Double-Down

One of my best moves in showing up to a new elementary school (something I had done seven or eight times by sixth grade) was challenging the cool kids to smoke a cigarette or some other deviant act. It was a tactic that delivered numerous strategic benefits. Would-be bullies are taken off their game by upping the antisocial ante in such a bold fashion. It also created an aura of potential danger that was next to impossible to achieve when you are the smallest kid in class and wear fairly thick glasses to boot. Oddly enough, I found an adult equivalent decades later in “intellectual” gamesmanship and binge drinking.

I was lucky this year because I knew a couple of guys from the hockey league that played across school boundaries where I had developed into a pretty solid center for a number of different teams as I moved from hood to hood to hood. They were jocks and delinquents, so it turned out well for me on both fronts given my own predilections. The one wrinkle was the Gifted & Talented class I attended to address my “behavior” problems, but I would find a way out of that soon enough in yet another biting off of my crooked nose to spite my slightly skewed face.

Mom moved with Abby and Jon to a suburb of Denver named Edgewater to live in an apartment at my grandma’s complex. I stayed behind for some reason when pops moved into the house on I Street as his third marriage ended in divorce. The room I shared with my sister was all mine now, and dad was in the room next door where we looted fifteen grand the summer before. Our exploits had taken on legendary status by then and I started sixth grade as well positioned as I ever would be to achieve the popularity that alluded me in all the years to come no matter how hard I towed the company line. No matter how many peers I allowed to pressure me into bad ideas with unpredictable outcomes and dire consequences.

What I remember most about the first half of sixth grade was notching up experimentation with mind-altering substances with my small group of friends. In and around the neighborhoods surrounding Inlet View Elementary School, we took every liberty we could with the freedom we enjoyed. It started off huffing gas or rubber cement and playing video games in one friend’s basement and moved to smoking the weed I stole from my dad’s stash in the living room closet. When not partaking in youthful indulgences, we would devour the city streets on our bicycles or tear it up on the skating rinks at the school once the weather turned cold.

Hockey remains the lingering counterpoint to everything that was cool about growing up in Alaska. Pick-up games were the best I could do that year since mom had left for Colorado and my dad never could afford the season fees and mom wasn’t around to pick up the bill. I remember one particular game where our fearsome foursome broke into pairs and played head-to-head for the better part of three hours. The match ended when I stepped on a puck during a fast break and went careening into the boards head-first sans helmet. I can close my eyes and still see the stars the exploded as a result of that collision. Proof positive of my hard head.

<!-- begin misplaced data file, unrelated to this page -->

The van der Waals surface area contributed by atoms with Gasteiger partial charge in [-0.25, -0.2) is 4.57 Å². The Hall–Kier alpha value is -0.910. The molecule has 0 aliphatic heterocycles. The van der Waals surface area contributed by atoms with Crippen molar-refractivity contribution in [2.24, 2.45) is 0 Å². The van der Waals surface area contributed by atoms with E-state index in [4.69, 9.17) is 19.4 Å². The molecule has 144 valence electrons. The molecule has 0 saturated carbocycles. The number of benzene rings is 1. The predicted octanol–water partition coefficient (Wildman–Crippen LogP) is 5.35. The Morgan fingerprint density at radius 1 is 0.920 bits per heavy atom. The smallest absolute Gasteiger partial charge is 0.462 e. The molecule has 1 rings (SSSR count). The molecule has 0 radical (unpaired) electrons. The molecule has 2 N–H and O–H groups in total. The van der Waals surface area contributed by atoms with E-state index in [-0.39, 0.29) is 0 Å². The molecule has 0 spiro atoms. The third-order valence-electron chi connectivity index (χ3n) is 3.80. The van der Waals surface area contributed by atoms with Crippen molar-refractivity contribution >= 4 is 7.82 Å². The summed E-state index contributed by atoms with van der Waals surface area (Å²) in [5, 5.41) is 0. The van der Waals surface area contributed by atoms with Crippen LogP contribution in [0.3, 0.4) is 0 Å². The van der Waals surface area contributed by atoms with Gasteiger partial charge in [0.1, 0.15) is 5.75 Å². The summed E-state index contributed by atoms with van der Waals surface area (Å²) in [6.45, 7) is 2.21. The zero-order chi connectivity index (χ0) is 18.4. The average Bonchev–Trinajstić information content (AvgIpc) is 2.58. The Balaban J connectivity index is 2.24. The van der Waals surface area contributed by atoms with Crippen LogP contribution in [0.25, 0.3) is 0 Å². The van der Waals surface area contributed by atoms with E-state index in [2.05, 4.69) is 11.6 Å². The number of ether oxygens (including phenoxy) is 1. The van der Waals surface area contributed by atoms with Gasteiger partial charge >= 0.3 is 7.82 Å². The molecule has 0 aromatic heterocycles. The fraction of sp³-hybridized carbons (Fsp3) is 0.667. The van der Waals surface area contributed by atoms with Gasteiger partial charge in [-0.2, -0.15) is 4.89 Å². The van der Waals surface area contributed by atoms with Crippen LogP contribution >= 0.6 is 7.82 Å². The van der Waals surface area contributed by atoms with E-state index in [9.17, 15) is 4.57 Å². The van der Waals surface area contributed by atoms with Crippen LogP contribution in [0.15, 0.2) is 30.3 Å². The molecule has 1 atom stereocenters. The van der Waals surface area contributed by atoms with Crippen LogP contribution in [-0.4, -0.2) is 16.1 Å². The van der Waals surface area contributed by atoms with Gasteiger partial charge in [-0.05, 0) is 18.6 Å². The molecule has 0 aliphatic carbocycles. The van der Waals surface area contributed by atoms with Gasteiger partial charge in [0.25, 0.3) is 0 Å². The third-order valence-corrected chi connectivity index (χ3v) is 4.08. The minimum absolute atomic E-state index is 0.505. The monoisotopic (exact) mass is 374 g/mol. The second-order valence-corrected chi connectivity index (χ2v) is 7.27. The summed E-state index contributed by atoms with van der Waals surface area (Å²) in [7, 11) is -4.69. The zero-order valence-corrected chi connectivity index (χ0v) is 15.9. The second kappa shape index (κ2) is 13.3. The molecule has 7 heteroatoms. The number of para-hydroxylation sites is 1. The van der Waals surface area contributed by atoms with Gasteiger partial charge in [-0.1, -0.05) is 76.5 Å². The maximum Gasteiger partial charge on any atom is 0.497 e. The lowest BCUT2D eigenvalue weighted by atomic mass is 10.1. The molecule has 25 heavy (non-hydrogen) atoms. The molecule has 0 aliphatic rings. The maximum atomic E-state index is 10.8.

Halfway through an awesome school year that found its culmination in two popular Talent Show acts – one mimicking Joan Jett & The Blackhearts “I love rock and roll” as an air guitarist on a plywood axe and the other an “Ebony & Ivory”  duet with the one black kid in school – my dad got fucked up one night and sent my life shooting off in a new direction. If I remember the sequence of events correctly, the old man went on an epic bender that found him in the hospital and his now ex-wife calling me to report his location when she was woken at 3am by the police who responded to his exploits. The way I heard it, dad spent the day downing gin and tonics at his favorite bar up the street from our house before passing out inside a car that wasn’t his own. For some reason, the owner of the car beat him senseless instead of simply pulling him out and left him in the parking lot for retrieval by the proper authorities.

The upshot for me was leaving the safe confines of downtown Anchorage for the wild, wild west of the Denver suburbs. I still don’t know what happened that last half of sixth grade in a brand new school ripe with possibilities and still high off a great start to the year in Anchorage. Abby had been at Edgewater Elementary for most of the year and had settled in with a new crowd, so it should have been a no brainer for me to hit the ground running. Instead, I ended up in the loser role without knowing how or why. The first symptom of my new status was my own fault, actually, as I thought an old-school leather briefcase mom found in a second-hand store would be a cool way to tote my extensive collection of (stolen) colored pens and pencils even though I rarely drew on the mostly empty sketchpad tucked inside with (stolen) candy and more illicit fare. If my Edgar Allen Poe satchel wasn’t a hit, my new habit of raising my hand to answer whatever question the teacher asked was even less popular.

Despite my entrepreneurial efforts at selling Atomic Fireballs, Jolly Ranchers and Lucky Strikes, I must have been corrupted by the Gifted & Talented program, because I displayed my brains in a way I never had before and met disastrous results in return. It would be a long time before I allowed myself to be smart again. The rest of the school year was spent getting my ass kicked on a fairly frequent basis before I pleaded with my mom as summer started to send me back to Alaska to live with my newly-mended father in his newly-acquired apartment. She eventually relented but it wouldn’t be long before I was back in Denver to hang out with the same kids who tortured me and step up my deviant game in all kinds of dangerous new ways.

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